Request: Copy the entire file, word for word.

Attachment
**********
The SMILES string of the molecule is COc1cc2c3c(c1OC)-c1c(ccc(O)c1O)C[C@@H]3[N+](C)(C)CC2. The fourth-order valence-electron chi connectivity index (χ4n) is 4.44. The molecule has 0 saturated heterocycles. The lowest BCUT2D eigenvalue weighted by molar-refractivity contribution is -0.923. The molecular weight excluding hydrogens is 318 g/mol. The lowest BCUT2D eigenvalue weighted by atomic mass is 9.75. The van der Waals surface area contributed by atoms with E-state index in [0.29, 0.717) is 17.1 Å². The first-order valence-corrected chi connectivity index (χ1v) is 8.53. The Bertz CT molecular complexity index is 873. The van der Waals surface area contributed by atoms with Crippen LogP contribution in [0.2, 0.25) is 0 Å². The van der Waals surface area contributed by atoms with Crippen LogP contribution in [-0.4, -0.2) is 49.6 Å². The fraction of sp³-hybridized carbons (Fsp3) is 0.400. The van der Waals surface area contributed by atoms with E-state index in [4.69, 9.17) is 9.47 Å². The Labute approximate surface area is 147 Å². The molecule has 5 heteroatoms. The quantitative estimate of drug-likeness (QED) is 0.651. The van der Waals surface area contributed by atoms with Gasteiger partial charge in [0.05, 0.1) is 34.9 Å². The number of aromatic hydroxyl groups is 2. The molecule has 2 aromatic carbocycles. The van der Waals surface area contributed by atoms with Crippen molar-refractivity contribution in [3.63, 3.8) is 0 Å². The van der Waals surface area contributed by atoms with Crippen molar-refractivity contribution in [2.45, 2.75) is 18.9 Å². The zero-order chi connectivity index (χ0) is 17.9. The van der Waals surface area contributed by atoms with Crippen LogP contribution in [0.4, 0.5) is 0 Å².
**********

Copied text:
The SMILES string of the molecule is COc1cc2c3c(c1OC)-c1c(ccc(O)c1O)C[C@@H]3[N+](C)(C)CC2. The fourth-order valence-electron chi connectivity index (χ4n) is 4.44. The molecule has 0 saturated heterocycles. The lowest BCUT2D eigenvalue weighted by molar-refractivity contribution is -0.923. The molecular weight excluding hydrogens is 318 g/mol. The lowest BCUT2D eigenvalue weighted by atomic mass is 9.75. The van der Waals surface area contributed by atoms with E-state index in [0.29, 0.717) is 17.1 Å². The first-order valence-corrected chi connectivity index (χ1v) is 8.53. The Bertz CT molecular complexity index is 873. The van der Waals surface area contributed by atoms with Crippen LogP contribution in [0.2, 0.25) is 0 Å². The van der Waals surface area contributed by atoms with Crippen LogP contribution in [-0.4, -0.2) is 49.6 Å². The fraction of sp³-hybridized carbons (Fsp3) is 0.400. The van der Waals surface area contributed by atoms with E-state index in [4.69, 9.17) is 9.47 Å². The Labute approximate surface area is 147 Å². The molecule has 5 heteroatoms. The quantitative estimate of drug-likeness (QED) is 0.651. The van der Waals surface area contributed by atoms with Gasteiger partial charge in [0.05, 0.1) is 34.9 Å². The number of aromatic hydroxyl groups is 2. The molecule has 2 aromatic carbocycles. The van der Waals surface area contributed by atoms with Crippen molar-refractivity contribution in [3.63, 3.8) is 0 Å². The van der Waals surface area contributed by atoms with Crippen molar-refractivity contribution in [2.45, 2.75) is 18.9 Å². The zero-order chi connectivity index (χ0) is 17.9. The van der Waals surface area contributed by atoms with Crippen LogP contribution in [0.4, 0.5) is 0 Å².